Students protest UI’s use of deadnames during commencement ceremony


Abe Baali

A large crowd of people congregate in front of Alma Mater passing out transgender flags and stickers on Saturday. University students protested the use of deadnames during the most recent commencement ceremony.

By Amrita Bhattacharyya, Interim Editor-in-Chief

Students protested in front of Alma Mater Saturday after multiple instances occurred of transgender students having their deadname called when walking the stage during graduation.

Merriam-Webster defines “deadname” as “the name that a transgender person was given at birth and no longer uses upon transitioning.”

Around 60 people gathered for the protest Saturday, with people passing out stickers of the transgender flag colors and multiple speakers making statements. 

A group of people stands in front of Alma Mater holding signs that say “Respect Their Names” on Saturday. (Abe Baali)

The event kicked off with Cyrus Arnieri, recent graduate from ACES who had his deadname called and hosted the protest, talking about his experience. 

Arnieri had been sending emails back and forth with the University to ensure his preferred name would be called. However, Arnieri’s deadname was called and displayed on the TV screen for graduates waiting outside for their turn to walk. 

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“I just really wasn’t expecting that because I’ve been in contact with the University for a few months now,” Arnieri said. 

Arnieri had his name legally changed on April 1, but it was not yet updated in Self Service. According to Arnieri, the University knows his name is legally changed and has the supporting documents. 

Daniel Camacho, recent graduate of Engineering and LAS, also experienced having his deadname called when walking the stage May 14. 

Anticipating there was a possibility his deadname would be called, Camacho emailed the Committee on Commencement about a month prior to crossing to ensure his proper name would be called. 

Having had his name legally changed during his time at the University, it had not yet been updated in Self Service, but Camacho had inputted his preferred name of “Daniel” into the system. 

When registering for commencement, Camacho noticed his old legal name was inputted. 

Camacho put in the phonetic pronunciation of ‘Daniel’ and contacted the Committee on Commencement to ensure that was the name which would be called. Camacho also offered to send the Committee proof of his legal name change.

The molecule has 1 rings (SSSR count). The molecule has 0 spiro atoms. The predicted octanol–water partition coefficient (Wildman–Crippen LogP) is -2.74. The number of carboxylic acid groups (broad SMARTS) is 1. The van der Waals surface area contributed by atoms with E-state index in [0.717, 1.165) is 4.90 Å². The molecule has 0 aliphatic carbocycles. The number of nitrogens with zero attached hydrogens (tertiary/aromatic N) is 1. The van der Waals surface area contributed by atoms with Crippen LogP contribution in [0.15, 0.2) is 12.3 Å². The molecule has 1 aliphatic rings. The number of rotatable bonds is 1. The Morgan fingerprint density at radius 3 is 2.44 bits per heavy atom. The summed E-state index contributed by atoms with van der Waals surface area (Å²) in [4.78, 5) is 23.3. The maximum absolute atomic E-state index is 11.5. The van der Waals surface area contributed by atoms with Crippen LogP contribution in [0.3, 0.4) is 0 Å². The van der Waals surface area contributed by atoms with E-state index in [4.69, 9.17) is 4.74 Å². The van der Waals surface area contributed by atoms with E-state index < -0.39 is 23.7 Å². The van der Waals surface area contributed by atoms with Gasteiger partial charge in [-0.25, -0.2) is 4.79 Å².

“They were like ‘No need, we definitely got it,’” Camacho said.

However, when it came time for Camacho to walk the stage, his deadname was called instead. 

 “My old legal name is a traditionally feminine name. So in addition to it being very embarrassing and ruining the moment, I was kind of outed as trans,” Camacho said. 

Camacho redid the stage crossing shortly after, with his preferred name being called.

“If I had known that that would have happened, I would have chosen to not walk,” Camacho said. “It both ruins the moment and it’s humiliating…It’s embarrassing and (deadnames are) a very personal thing.”

A person holds a pride flag during the deadname protest at Alma Mater on Saturday. (Abe Baali)

The University posted a statement about the situation on the Office of Inclusion and Intercultural Relations website.

“Due to changes in the timeline to produce a virtual commencement celebration and stage crossings, the new registration system required that graduate data be uploaded in late March,” wrote Robin Kaler, spokesperson for the University, in an email. “Some graduates did not have the opportunity to provide updated information that would have allowed them to cross the stage again using their chosen name.”

According to Arnieri, the statement was not sent to him or the LGBT Resource Center until it was posted on the site. 

Camacho feels as though the statement could have been stronger, specifically with the University’s use of the phrase “name of choice.”

“It’s not a preference, it’s not a name of choice, it’s genuinely a person’s name,” Camacho said. 

Arnieri says the statement “blatantly blames” transgender and nonbinary students for not sending in their names within a specific time.

“The office knew that I was in the process of changing my name,” Arnieri said. “I had been in contact with them for months as well.” 

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